Kate Neal, aka "Kritik," has traced her bloodline back to the Vikings. When asked if she has any tattoos, she proudly shows off the skull and cross bones on her calf with her MC name tagged underneath. She says her ultimate goal in life is to make enough money to build a pirate ship just set sail.
Boise Weekly: What was your first exposure to hip-hop?
Kate Neal: I actually hated rap when I was growing up. I didn't want to listen to the negative messages, and it was so demeaning to women. Then, one day, I was driving with my little brother, and he played an edited version of "The Eminem Show," and I turned around right then and there and went and bought the unedited version of that album, mainly because I don't believe in censorship. And for some reason, that album changed my entire outlook on rap.
Who are your biggest influences?
I appreciate any musician who is honest on the mic and takes chances. When you listen to mainstream music, the beats are good and it gets people dancing in the club, but lyrically, the content is crap.
Is there any MC out there that you would compare your sound to?
Lots of people compare my sound to Eminem, which is flattering. But I think the only reason why I am compared to him is because I enunciate my words a lot like he does and, of course, I am white. But our sound and our lyrical content are very different. I wasn't born in the hood, and I didn't grow up in the streets, either, so I can't really relate to him on that level.
A lot of your music is politically charged and carries a strong message. What made you decide to write like that?
I see people on a daily basis being oppressed, and that's where the majority of my writing stems from. Not enough people are addressing the issues that matter, and not enough people are speaking out against them and having their voices heard.
Who do you intend to reach with such intense lyrics?
Obviously, a lot of what I do is preaching to the choir. The people who are my fans share a lot of my viewpoints. I hope that my message will eventually get to the ears of the people that normally wouldn't hear it. I know that President Bush will never hear the lyrics to my "ABC's of America" song, but maybe someone who is on the fence as to whether they support Bush or someone who is just now discovering all the lies we have been told will listen to that song and realize how much of an ass he is.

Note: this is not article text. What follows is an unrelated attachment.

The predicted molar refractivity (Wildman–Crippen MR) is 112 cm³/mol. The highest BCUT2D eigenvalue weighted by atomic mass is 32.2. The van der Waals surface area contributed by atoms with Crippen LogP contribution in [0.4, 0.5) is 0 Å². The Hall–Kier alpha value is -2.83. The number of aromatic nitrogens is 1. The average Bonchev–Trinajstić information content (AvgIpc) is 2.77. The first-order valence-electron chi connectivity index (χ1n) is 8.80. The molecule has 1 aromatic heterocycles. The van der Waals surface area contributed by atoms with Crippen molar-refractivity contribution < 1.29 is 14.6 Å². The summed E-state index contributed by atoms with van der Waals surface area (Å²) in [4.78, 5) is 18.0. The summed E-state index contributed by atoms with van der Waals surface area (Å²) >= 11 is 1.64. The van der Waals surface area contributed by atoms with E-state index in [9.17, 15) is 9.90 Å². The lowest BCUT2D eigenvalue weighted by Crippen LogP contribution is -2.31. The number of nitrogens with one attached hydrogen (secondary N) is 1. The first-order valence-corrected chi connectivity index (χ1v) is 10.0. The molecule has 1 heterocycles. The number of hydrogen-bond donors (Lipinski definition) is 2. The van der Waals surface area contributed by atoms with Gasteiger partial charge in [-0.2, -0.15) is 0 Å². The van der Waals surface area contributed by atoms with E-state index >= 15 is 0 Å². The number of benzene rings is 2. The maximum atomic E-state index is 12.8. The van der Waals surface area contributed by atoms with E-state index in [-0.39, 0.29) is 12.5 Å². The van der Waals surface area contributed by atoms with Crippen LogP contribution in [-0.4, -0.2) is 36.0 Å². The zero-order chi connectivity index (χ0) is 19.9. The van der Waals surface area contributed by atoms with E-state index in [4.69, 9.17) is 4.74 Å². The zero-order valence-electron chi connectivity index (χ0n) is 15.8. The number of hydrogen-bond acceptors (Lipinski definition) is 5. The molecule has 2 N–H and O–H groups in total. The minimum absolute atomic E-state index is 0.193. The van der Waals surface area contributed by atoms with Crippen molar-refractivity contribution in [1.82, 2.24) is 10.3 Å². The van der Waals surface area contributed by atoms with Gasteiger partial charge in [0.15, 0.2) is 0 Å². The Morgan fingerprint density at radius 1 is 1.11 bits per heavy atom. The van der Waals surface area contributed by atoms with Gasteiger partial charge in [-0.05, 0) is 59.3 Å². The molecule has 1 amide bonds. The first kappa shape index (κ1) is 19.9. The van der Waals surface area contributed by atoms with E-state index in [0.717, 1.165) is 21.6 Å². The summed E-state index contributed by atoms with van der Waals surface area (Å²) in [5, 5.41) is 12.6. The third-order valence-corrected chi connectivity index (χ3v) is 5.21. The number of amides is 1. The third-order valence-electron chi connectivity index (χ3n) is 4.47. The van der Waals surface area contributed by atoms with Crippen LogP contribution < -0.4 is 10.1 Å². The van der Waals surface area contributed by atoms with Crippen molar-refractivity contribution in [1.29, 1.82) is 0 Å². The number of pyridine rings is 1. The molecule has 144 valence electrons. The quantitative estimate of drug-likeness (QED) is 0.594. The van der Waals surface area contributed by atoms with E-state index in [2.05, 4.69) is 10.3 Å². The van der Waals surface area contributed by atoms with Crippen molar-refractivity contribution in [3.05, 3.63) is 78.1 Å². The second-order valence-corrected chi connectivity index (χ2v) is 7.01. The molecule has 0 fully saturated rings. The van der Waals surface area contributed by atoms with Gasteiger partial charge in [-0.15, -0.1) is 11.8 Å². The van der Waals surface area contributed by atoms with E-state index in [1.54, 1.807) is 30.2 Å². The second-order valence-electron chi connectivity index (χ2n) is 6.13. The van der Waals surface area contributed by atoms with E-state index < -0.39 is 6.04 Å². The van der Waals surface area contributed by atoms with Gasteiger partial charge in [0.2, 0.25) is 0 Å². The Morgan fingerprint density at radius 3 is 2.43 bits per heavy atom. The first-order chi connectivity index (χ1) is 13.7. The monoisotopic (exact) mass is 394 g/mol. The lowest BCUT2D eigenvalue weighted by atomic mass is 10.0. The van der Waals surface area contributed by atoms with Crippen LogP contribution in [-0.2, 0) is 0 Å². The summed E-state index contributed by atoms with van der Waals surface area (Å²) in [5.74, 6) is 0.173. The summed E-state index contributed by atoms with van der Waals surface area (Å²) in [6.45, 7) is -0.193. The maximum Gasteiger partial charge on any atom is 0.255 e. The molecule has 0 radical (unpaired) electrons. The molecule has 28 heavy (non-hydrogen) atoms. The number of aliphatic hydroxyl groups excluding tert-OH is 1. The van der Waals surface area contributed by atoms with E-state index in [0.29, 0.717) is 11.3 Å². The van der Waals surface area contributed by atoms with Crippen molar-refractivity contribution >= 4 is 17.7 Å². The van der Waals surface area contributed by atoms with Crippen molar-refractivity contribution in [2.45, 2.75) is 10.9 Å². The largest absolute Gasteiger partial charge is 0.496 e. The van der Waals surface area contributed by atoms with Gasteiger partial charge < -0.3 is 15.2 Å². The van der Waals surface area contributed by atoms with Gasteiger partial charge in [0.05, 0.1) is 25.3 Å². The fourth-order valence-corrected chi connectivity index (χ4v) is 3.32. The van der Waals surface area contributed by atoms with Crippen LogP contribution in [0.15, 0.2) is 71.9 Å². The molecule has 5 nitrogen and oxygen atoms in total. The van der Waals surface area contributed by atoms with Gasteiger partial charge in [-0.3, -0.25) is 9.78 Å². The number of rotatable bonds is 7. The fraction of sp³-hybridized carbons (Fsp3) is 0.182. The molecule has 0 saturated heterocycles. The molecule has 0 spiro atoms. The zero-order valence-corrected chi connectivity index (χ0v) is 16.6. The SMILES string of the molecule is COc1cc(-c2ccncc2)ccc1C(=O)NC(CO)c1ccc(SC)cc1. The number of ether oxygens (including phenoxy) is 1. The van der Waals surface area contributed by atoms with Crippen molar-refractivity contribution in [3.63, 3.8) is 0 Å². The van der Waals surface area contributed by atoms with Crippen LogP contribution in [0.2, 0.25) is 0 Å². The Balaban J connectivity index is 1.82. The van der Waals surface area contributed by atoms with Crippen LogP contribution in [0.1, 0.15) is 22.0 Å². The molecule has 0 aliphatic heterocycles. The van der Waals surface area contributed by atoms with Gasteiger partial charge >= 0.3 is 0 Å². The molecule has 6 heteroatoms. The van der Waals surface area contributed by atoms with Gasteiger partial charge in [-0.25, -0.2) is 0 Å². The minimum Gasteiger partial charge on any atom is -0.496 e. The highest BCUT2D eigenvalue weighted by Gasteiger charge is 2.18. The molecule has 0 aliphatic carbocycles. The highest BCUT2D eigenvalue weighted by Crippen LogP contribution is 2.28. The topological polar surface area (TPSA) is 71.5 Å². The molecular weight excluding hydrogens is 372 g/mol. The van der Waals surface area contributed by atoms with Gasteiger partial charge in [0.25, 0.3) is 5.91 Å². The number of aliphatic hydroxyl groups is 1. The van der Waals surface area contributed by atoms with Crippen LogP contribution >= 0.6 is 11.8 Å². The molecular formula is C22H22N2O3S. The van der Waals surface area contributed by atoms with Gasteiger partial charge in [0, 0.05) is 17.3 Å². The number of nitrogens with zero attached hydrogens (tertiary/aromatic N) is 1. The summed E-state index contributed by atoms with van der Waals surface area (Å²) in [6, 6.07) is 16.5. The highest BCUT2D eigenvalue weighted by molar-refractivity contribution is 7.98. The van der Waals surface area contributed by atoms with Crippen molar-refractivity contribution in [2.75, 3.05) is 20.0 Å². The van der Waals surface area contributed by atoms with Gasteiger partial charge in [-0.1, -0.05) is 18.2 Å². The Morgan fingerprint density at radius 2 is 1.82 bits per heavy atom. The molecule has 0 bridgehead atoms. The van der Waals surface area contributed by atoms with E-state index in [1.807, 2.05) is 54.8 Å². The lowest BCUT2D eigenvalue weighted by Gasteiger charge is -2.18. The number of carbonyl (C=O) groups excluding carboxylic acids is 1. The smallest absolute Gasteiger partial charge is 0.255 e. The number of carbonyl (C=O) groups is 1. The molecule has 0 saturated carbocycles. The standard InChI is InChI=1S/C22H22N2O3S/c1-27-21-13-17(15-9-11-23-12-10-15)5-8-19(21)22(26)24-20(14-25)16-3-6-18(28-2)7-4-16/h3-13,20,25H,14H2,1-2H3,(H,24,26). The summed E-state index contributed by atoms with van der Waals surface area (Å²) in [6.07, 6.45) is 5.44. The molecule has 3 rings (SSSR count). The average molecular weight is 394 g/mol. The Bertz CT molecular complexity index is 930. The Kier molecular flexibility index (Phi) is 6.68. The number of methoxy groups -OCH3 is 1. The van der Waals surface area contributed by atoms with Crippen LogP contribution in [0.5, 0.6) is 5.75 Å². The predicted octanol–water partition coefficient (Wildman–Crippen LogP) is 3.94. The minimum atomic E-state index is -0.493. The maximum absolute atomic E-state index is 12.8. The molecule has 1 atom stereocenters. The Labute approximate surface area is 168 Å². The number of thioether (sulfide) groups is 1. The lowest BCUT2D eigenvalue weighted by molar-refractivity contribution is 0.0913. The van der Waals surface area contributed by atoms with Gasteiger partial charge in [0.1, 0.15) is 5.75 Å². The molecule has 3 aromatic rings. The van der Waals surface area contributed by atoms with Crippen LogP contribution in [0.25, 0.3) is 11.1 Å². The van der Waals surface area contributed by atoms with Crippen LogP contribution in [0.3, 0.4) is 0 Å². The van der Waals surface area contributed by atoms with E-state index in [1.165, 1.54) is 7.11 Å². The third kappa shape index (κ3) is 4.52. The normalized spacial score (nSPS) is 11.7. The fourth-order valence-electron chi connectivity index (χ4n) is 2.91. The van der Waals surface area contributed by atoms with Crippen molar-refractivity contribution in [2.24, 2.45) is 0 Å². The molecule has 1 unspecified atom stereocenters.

I think the majority of people know that he's an ass.
Yeah, but there are still a few people that need to be convinced.
I've noticed that you are very open about your sexuality in your music. Do you get a lot of flak for that?
It's definitely an issue I face. I have experienced homophobia, but I have never had anyone react negatively to what I am saying in my music.
Does being an openly queer female MC in Idaho take a lot of courage?
When I get up on stage, it has nothing to do with me being brave. My mom used to have a big issue with me being out in my music. In my opinion, it's my responsibility to do what I do. If I don't say it, who is going to say it? Part of why I do this is because most of what I say completely refutes the status quo of hip-hop, and I am standing up against it and saying "That's not right!" I really feel that hip-hop is what I am supposed to be doing right now.
If you could change one thing about rap or hip-hop, what would you change?
I would like to see hip-hop get back to its roots of rapping about social justice and speaking out against oppression. I don't think that the pioneers of rap would listen to the "Laffy Taffy" song and be pleased with where hip-hop has gone.
If you were given the opportunity to make a public statement, what would you say?
Keeping an open mind is one of the best virtues a person can ever achieve in their life. We all need to treat each other like human beings regardless of how we feel about other peoples' lifestyle and how they choose to live it. Oh, and I would also strongly advocate world peace!
Being a female MC in this overwhelmingly male-dominated genre of music is brave. I remember the first time that I saw you perform; I thought to myself, "That girl has guts!"
I really like being one of the only female MCs out there right now. It's tough, because most MCs are into the mindset of rap being "a black man's game." Eminem did a good job breaking down that barrier because he's white. But regardless of his skin color, he is still a man.
If people would stop getting caught up in my gender, skin color and sexuality and sit down and listen to the content of my music, none of that would matter. It's not about the person I am, it's about what I am saying.
How do you justify taking part in a genre of music that is often so oppressive to women?
If you like a certain genre of music, you shouldn't have to justify why you listen to it. There are songs I listen to that I don't agree with, but I like them because they have a good beat. I'm never going to deny that. But I'm in it to help make the change. You have to start somewhere, right?
What's the story behind you being featured in Curve magazine?
Curve was in Boise this past summer for Pride and they saw me open for Goddess and She. After that, they approached me and asked for an interview. Later in the summer, I did a mini West Coast tour. I did a photo shoot for Curve when I was in Seattle, then the actual interview when I was in San Francisco.
You're famous, dude. Can I have your autograph?
One of the opening statements in the interview that ran in Curve was "Kritik is the best female MC to come out of the Boise hip-hop scene since, well, since anyone even knew there was a hip-hop scene."
You can listen to Kritik at www.myspace.com/kritik17